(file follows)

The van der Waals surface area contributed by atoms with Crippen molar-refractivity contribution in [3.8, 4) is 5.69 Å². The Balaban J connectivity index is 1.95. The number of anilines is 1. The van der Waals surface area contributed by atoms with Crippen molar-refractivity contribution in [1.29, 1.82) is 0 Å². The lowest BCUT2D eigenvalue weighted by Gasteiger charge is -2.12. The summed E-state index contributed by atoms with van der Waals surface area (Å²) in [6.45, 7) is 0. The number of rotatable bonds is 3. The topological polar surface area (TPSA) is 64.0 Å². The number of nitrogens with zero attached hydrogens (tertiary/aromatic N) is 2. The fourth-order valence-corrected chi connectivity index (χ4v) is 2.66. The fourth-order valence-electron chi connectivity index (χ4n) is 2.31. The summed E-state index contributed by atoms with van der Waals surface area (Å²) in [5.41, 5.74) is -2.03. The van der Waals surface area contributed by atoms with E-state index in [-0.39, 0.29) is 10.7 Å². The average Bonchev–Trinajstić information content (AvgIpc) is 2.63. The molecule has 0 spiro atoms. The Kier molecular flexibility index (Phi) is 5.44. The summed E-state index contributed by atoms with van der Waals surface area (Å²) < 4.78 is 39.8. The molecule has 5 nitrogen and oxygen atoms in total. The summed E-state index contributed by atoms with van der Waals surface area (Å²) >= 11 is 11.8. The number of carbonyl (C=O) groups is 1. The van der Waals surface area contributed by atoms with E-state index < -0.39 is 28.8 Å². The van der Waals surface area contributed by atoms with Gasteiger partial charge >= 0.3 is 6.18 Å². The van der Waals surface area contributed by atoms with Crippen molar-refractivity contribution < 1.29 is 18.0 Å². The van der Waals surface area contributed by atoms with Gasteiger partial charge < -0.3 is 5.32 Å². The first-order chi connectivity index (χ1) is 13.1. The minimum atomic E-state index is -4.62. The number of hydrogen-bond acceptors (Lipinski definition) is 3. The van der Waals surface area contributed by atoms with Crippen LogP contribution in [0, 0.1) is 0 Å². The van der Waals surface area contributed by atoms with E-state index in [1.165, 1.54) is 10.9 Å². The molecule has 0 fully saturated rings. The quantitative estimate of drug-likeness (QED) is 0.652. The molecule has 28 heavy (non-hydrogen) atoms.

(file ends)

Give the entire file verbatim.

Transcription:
The van der Waals surface area contributed by atoms with Crippen molar-refractivity contribution in [3.8, 4) is 5.69 Å². The Balaban J connectivity index is 1.95. The number of anilines is 1. The van der Waals surface area contributed by atoms with Crippen molar-refractivity contribution in [1.29, 1.82) is 0 Å². The lowest BCUT2D eigenvalue weighted by Gasteiger charge is -2.12. The summed E-state index contributed by atoms with van der Waals surface area (Å²) in [6.45, 7) is 0. The number of rotatable bonds is 3. The topological polar surface area (TPSA) is 64.0 Å². The number of nitrogens with zero attached hydrogens (tertiary/aromatic N) is 2. The fourth-order valence-corrected chi connectivity index (χ4v) is 2.66. The fourth-order valence-electron chi connectivity index (χ4n) is 2.31. The summed E-state index contributed by atoms with van der Waals surface area (Å²) in [5.41, 5.74) is -2.03. The van der Waals surface area contributed by atoms with E-state index in [-0.39, 0.29) is 10.7 Å². The average Bonchev–Trinajstić information content (AvgIpc) is 2.63. The molecule has 0 spiro atoms. The Kier molecular flexibility index (Phi) is 5.44. The summed E-state index contributed by atoms with van der Waals surface area (Å²) < 4.78 is 39.8. The molecule has 5 nitrogen and oxygen atoms in total. The summed E-state index contributed by atoms with van der Waals surface area (Å²) >= 11 is 11.8. The number of carbonyl (C=O) groups is 1. The van der Waals surface area contributed by atoms with E-state index < -0.39 is 28.8 Å². The van der Waals surface area contributed by atoms with Gasteiger partial charge >= 0.3 is 6.18 Å². The van der Waals surface area contributed by atoms with Crippen molar-refractivity contribution < 1.29 is 18.0 Å². The van der Waals surface area contributed by atoms with Gasteiger partial charge < -0.3 is 5.32 Å². The first-order chi connectivity index (χ1) is 13.1. The minimum atomic E-state index is -4.62. The number of hydrogen-bond acceptors (Lipinski definition) is 3. The van der Waals surface area contributed by atoms with Crippen LogP contribution in [0, 0.1) is 0 Å². The van der Waals surface area contributed by atoms with E-state index in [1.165, 1.54) is 10.9 Å². The molecule has 0 fully saturated rings. The quantitative estimate of drug-likeness (QED) is 0.652. The molecule has 28 heavy (non-hydrogen) atoms.